Conference participants can earn a Microsoft Office Specialist or IC3 certification while getting a firsthand look at the leading certifications in digital literacy and business-application expertise.

League for Innovation and National Association of Manufacturers Collaboration

The League for Innovation and the Center for Workforce Success, the education and training arm of the National Association of Manufacturers (NAM), have entered into a collaboration to promote the sharing of best practices, emerging technologies, significant trends, cutting-edge solutions, and other important considerations facing manufacturing technology educators at community and technical colleges.

For additional information, visit or contact Ed Leach at or (480) 705-8200, x233.

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League Transitions

Mark David MillironThe League Board of Directors regrets to announce that beginning in October, the President and CEO of the League for Innovation in the Community College, Mark David Milliron, will be stepping down. After close to eight years of work with the League (, Mark will be making a move to ground his family in North Carolina and continue his work in the education world in another capacity.

League Board Chair and President of Central Piedmont Community College, Tony Zeiss, noted that “Mark put together an exemplary staff and moved League services to an entirely new level. The combination of his intellect, professional skill, and business acumen made him an outstanding CEO. Mark is the man of the hour, and we will all miss him.”

Mark has accepted a position as Executive Director, Americas' Education Practice, with the SAS Institute ( SAS is the largest private software company in the world ($1.3 billion) and is an industry leader in decision support systems, analytics, and customer relationship management. They support academic programs; financial, student service, and instructional software solutions; and targeted philanthropy in the K-Ph.D. arena. The corporate offices for SAS are in Cary, NC, which moves Mark closer to his extended family, while allowing him to stay active in education innovation, outreach, and philanthropy. The League Board of Directors will keep a tight affiliation with Mark, naming him a Senior League Fellow to aid in the transition. In this position, he will serve as a key advisor to the League on continuing projects and activities.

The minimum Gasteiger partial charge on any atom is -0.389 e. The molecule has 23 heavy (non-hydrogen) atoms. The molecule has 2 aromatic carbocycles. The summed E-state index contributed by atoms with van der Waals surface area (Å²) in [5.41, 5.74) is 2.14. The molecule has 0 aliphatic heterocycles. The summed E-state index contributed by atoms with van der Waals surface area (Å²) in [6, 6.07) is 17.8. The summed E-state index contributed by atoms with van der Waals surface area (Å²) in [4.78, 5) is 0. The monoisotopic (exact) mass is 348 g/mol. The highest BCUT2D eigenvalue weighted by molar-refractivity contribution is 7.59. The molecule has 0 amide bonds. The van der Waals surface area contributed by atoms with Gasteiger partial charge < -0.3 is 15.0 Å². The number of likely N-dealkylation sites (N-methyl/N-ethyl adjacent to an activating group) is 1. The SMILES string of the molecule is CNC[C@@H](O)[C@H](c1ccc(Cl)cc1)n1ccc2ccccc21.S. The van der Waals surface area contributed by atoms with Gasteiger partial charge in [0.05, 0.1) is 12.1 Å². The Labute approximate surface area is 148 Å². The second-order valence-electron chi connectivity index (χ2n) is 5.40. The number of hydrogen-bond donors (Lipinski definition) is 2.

Gerardo E. de los SantosThe League Board has named Gerardo E. de los Santos the Interim CEO. Gerardo currently serves as the League's Vice President and Chief Operating Officer. Zeiss noted, “This move will allow for the great work of the League to continue without skipping a beat.” Gerardo will continue leading the outstanding League for Innovation staff in Phoenix and working with League constituencies nationally and internationally.

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Kuali Project Announcement

Indiana University, the University of Hawaii, the National Association of College and University Business Officers (NACUBO), and the r•smart group have formed the Kuali Project to create a new community source financial information system for colleges and universities. The system will include a comprehensive suite of functionality to serve the financial systems needs of all Carnegie Class institutions.

Like the Sakai Project, the Open Source Portfolio Initiative (OSPI), Chandler/Westwood, and a growing list of others, the Kuali Project will pool institutional investments and other resources to develop the software using open-source practices. It will be available to all under a no-fee, open-open license that does not restrict its further development or commercial involvement.